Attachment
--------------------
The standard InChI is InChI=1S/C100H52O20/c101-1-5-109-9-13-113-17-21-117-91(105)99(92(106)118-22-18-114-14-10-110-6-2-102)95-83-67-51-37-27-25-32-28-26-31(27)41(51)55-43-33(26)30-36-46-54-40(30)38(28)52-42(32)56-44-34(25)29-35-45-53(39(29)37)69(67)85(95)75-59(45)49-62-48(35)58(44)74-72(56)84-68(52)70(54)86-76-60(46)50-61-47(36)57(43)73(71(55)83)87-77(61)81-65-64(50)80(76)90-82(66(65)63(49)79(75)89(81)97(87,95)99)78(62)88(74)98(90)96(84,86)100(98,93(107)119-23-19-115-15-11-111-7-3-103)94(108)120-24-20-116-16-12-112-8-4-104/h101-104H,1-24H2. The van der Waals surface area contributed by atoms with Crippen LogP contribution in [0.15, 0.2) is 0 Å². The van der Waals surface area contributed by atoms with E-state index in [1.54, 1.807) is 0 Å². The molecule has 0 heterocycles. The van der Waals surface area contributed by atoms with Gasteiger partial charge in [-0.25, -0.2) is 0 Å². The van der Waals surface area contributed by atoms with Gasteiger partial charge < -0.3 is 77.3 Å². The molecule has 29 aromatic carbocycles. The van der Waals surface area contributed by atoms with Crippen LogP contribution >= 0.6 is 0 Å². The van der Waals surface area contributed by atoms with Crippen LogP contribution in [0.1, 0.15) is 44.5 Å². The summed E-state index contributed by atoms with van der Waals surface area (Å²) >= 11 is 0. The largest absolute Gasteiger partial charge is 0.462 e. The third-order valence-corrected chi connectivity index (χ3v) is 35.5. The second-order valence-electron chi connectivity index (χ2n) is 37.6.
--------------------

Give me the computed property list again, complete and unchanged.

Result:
The standard InChI is InChI=1S/C100H52O20/c101-1-5-109-9-13-113-17-21-117-91(105)99(92(106)118-22-18-114-14-10-110-6-2-102)95-83-67-51-37-27-25-32-28-26-31(27)41(51)55-43-33(26)30-36-46-54-40(30)38(28)52-42(32)56-44-34(25)29-35-45-53(39(29)37)69(67)85(95)75-59(45)49-62-48(35)58(44)74-72(56)84-68(52)70(54)86-76-60(46)50-61-47(36)57(43)73(71(55)83)87-77(61)81-65-64(50)80(76)90-82(66(65)63(49)79(75)89(81)97(87,95)99)78(62)88(74)98(90)96(84,86)100(98,93(107)119-23-19-115-15-11-111-7-3-103)94(108)120-24-20-116-16-12-112-8-4-104/h101-104H,1-24H2. The van der Waals surface area contributed by atoms with Crippen LogP contribution in [0.15, 0.2) is 0 Å². The van der Waals surface area contributed by atoms with E-state index in [1.54, 1.807) is 0 Å². The molecule has 0 heterocycles. The van der Waals surface area contributed by atoms with Gasteiger partial charge in [-0.25, -0.2) is 0 Å². The van der Waals surface area contributed by atoms with Gasteiger partial charge < -0.3 is 77.3 Å². The molecule has 29 aromatic carbocycles. The van der Waals surface area contributed by atoms with Crippen LogP contribution >= 0.6 is 0 Å². The van der Waals surface area contributed by atoms with Crippen LogP contribution in [0.1, 0.15) is 44.5 Å². The summed E-state index contributed by atoms with van der Waals surface area (Å²) >= 11 is 0. The largest absolute Gasteiger partial charge is 0.462 e. The third-order valence-corrected chi connectivity index (χ3v) is 35.5. The second-order valence-electron chi connectivity index (χ2n) is 37.6.